The Daily View 11/29/2023: Unrest, Home Prices, College, Life Expectancy, Charlie Munger

Item #1

America is not at all like Ireland in terms of culture, diversity, geography, and other key factors. Although diversity is often seen as a catalyst for unrest, more diversity and atomism is generally protective against unrest. Diversity is more than ethnicity: it’s economic, or political or interpersonal values too. Sure, there is the occasional unrest–like Jan 6th or the BLM/antifa riots of 2020–but these tend to to be short-lived, infrequent, and contained. America is an outlier in almost every respect, and represents the perfect confluence of factors that yields economic success and geopolitical stability unrivaled by any other large country, much like how life arose on earth due to the alignment of a multitude of fortuitous factors compared to the apparent sterility elsewhere in the universe. Even America’s flaws, such as being a low-trust society or atomic individualism, are features in disguise. Americans not having a shared culture, beyond consumerism, is part of this.

Item #2 Home prices hit another record high in September despite higher mortgage rates. As far back as the inception of the blog in 2014 I have been telling people that home ownership is a good investment, and I keep being right as home prices keep going up:

Here’s one such post from 2015 in which I rebut James Altucher’s ‘renting is better than owning’ argument: Is James Altucher Right About Never Buying a Home?. It does not matter if interest rates are high or low–home ownership always always produces real returns and is way better than renting.

Item #3

Despite wokeness, the college wage premium is still wide. The ‘college cliff’–that is, the abrupt decline of perceived competence of 4-year college grads compared to high school grads–is real, and is possibly the widest it has ever been, even compared to the mid-20th century. Counterintuitively, it’s possible for college to be more dumbed-down yet a more reliable signifier of competence if the cliff is higher. As evidence of such a cliff, the college graduation rate is still only 40% despite supposedly dumbed-down courses and wokeness, whereas the high school graduation rate, including GEDs, has hovered around 90% for decades.

College was possibly more like daycare in the past, but for wealthy people. Cheating was rampant during the mid-20th century, and there were no standards of accreditation (colleges had the discretion of choosing whatever curriculum they wanted). Athletes didn’t even have to pretend to meet minimum academic standards, which didn’t exist. Without such accreditation or uniformity of standards, and with cheating and favoritism so rampant (affirmative action for rich white gentiles), employers had no way of knowing if college grads were competent or not, so they relied on connections for hiring or interviews and less on impersonal screening.

JFK’s Harvard admissions ‘essay‘, which doesn’t even rise to 7th grade level, was apparently adequate for the era he inhabited–that was what was expected of Harvard applicants at the time (given that his essay filled the allotted space in the application form, it was not expected to be any longer), not having to be valedictorian and near-perfect SATs as seen today (plus, AP courses and extracurriculars). Similar to Obama and FDR, except in tech, elites are generally not our ‘intellectual superiors’. They are by in large intellectually mediocre people who landed the right connections or lineage, and then hyped/promoted by the media, like Obama was.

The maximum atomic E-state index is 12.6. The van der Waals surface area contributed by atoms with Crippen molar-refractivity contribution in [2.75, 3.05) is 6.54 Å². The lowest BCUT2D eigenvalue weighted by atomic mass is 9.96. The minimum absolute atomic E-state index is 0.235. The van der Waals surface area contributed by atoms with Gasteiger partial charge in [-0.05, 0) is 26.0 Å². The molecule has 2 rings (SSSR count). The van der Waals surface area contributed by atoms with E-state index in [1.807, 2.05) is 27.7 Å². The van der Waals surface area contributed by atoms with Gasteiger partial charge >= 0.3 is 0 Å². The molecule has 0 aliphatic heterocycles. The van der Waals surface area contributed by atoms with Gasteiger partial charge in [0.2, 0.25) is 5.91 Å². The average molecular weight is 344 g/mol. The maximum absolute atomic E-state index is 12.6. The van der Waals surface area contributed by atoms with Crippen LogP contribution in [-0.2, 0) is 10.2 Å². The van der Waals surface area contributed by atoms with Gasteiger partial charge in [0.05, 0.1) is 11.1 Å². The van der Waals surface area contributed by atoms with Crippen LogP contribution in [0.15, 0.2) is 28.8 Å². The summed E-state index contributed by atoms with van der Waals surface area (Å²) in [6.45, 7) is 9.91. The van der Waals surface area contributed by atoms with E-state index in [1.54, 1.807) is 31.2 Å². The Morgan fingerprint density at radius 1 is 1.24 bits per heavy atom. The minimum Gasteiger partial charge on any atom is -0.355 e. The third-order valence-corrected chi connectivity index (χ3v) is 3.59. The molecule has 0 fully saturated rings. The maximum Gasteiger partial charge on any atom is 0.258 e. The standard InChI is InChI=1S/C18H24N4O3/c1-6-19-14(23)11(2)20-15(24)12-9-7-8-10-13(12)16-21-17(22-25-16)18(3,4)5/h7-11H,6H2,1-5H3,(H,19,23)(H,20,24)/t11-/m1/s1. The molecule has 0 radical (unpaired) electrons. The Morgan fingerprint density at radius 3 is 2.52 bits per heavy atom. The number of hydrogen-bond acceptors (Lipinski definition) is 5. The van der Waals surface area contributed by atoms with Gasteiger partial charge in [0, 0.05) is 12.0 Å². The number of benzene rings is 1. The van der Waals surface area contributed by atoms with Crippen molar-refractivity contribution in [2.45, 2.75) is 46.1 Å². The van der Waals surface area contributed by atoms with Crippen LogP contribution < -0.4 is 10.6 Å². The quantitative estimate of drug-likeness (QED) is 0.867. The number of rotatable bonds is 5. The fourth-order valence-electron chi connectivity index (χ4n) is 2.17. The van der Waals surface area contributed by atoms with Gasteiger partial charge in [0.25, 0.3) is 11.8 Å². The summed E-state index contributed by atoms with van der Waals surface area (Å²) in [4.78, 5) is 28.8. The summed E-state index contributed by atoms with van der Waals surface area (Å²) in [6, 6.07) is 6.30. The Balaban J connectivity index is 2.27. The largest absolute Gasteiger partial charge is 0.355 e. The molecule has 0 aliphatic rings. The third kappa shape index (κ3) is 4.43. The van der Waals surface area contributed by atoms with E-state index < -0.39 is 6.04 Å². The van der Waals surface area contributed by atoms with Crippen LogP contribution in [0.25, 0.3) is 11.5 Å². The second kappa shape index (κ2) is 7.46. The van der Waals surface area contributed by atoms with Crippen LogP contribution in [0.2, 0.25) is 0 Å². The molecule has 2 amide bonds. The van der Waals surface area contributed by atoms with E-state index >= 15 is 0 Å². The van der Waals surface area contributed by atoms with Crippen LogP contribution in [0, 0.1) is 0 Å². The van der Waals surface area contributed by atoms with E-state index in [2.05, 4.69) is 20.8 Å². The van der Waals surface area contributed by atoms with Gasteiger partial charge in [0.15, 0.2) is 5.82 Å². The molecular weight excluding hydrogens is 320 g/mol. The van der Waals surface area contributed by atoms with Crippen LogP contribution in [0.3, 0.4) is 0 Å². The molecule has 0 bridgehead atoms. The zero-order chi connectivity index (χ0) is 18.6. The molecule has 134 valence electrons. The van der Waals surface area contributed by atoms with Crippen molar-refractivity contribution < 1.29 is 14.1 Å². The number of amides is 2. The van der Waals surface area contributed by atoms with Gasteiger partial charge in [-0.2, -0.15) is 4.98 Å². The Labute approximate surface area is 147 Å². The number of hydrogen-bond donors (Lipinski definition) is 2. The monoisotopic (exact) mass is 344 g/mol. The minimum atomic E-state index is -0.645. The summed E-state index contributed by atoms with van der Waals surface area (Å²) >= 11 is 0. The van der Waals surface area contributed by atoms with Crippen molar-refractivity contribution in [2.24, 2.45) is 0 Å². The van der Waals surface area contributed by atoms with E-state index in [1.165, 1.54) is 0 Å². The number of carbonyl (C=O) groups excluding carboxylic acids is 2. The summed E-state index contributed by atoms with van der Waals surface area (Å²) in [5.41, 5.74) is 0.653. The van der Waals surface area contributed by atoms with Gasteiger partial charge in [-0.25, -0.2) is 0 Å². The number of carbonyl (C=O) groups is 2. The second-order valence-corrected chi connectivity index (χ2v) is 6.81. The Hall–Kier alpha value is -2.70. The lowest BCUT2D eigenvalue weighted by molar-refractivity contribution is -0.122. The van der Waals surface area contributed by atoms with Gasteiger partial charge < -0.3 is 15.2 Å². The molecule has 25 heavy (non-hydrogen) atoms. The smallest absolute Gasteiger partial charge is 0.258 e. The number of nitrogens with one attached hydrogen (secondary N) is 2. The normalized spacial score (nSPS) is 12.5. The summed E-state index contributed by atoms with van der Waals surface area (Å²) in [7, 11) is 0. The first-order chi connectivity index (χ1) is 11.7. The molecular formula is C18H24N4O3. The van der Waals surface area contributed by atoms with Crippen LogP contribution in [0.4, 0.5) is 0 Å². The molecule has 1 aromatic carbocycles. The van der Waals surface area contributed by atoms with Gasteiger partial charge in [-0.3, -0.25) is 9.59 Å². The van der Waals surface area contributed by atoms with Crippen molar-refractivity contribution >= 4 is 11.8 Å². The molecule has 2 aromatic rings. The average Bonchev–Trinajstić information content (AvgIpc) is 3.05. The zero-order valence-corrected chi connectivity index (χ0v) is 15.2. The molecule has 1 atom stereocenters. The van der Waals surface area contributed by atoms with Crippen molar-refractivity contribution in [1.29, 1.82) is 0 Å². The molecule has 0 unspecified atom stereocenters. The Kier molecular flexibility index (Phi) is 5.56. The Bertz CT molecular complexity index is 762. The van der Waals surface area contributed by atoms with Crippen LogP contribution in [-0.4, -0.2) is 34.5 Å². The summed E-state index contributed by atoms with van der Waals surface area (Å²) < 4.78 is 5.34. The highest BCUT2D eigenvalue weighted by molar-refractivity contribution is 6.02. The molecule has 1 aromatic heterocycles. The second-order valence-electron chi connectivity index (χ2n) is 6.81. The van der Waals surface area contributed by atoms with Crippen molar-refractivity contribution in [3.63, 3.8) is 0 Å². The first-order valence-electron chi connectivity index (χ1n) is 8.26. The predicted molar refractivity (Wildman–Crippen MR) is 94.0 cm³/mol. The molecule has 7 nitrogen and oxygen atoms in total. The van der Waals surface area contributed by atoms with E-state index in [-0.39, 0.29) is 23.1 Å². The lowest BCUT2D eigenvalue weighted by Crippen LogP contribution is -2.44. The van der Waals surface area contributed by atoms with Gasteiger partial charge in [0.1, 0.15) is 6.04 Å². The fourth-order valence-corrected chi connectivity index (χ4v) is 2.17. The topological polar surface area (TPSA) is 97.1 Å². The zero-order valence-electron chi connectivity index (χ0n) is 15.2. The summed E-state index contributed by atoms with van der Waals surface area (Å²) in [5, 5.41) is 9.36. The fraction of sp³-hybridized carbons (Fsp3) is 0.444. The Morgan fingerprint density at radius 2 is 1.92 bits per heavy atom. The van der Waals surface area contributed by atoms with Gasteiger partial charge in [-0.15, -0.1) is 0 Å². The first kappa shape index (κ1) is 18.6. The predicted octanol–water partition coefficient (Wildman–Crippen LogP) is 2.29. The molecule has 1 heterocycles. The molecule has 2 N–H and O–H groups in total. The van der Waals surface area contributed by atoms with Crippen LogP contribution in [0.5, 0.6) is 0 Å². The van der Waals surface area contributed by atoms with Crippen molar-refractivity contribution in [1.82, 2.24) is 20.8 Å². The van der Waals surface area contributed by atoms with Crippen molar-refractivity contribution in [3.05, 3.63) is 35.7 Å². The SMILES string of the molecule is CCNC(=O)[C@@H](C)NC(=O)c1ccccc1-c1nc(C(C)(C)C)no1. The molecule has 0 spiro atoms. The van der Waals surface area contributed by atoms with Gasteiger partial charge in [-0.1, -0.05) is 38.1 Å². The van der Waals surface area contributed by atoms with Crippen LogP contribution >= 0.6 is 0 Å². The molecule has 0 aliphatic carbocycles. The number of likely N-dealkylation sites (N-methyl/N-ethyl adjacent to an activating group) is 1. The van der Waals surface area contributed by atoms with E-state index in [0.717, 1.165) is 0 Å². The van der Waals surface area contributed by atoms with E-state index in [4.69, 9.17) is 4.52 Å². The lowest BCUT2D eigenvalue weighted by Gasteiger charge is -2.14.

Item #4

How does one square this with rising rates of obesity worldwide though? The narrative is that obesity is supposed to lower life expectancy, yet people are living longer than ever despite being fatter than ever too. I think people get the causation wrong–rising rates of obesity is a byproduct or tracks people living longer and being healthier overall (healthier in every respect but weight). Sure, controlling for all variables, obese people die sooner, but not by much, but everyone regardless of weight is making gains in life expectancy. It’s a sort of tradeoff between being fatter and otherwise healthier or thinner and more sickly or lower standards of living. Keeping old people alive longer seems like an economic drain, yet the stock market has not gotten the memo. An old person who spends his savings on medical procedures to delay death, instead of bequeathing it to his heirs, possibly contributes more to the economy, as the money is spent sooner. Consumer spending is a big part of the economy.

Item #5 Is journalism really as bad as everyone says it is? Yes it really is.

Item #6 Charlie Munger dies at 99. What’s interesting is he lived such a long life despite a lousy diet (he was always seen nibbling on peanut brittle during shareholder meetings, along with CEO Warren Buffett, whose junk food of choice is Coca-Cola), and no exercise. His job presumably entailed sitting at a desk for 70+ years of his life–not active at all–yet still lived longer than at least 98-99% of males (going by actuarial data). It goes to show how important genes are. Studies of centenarians shows that the only major commonality or factor is having a lot of family members who also lived a long time, and not smoking or drinking too much. The rest is irrelevant.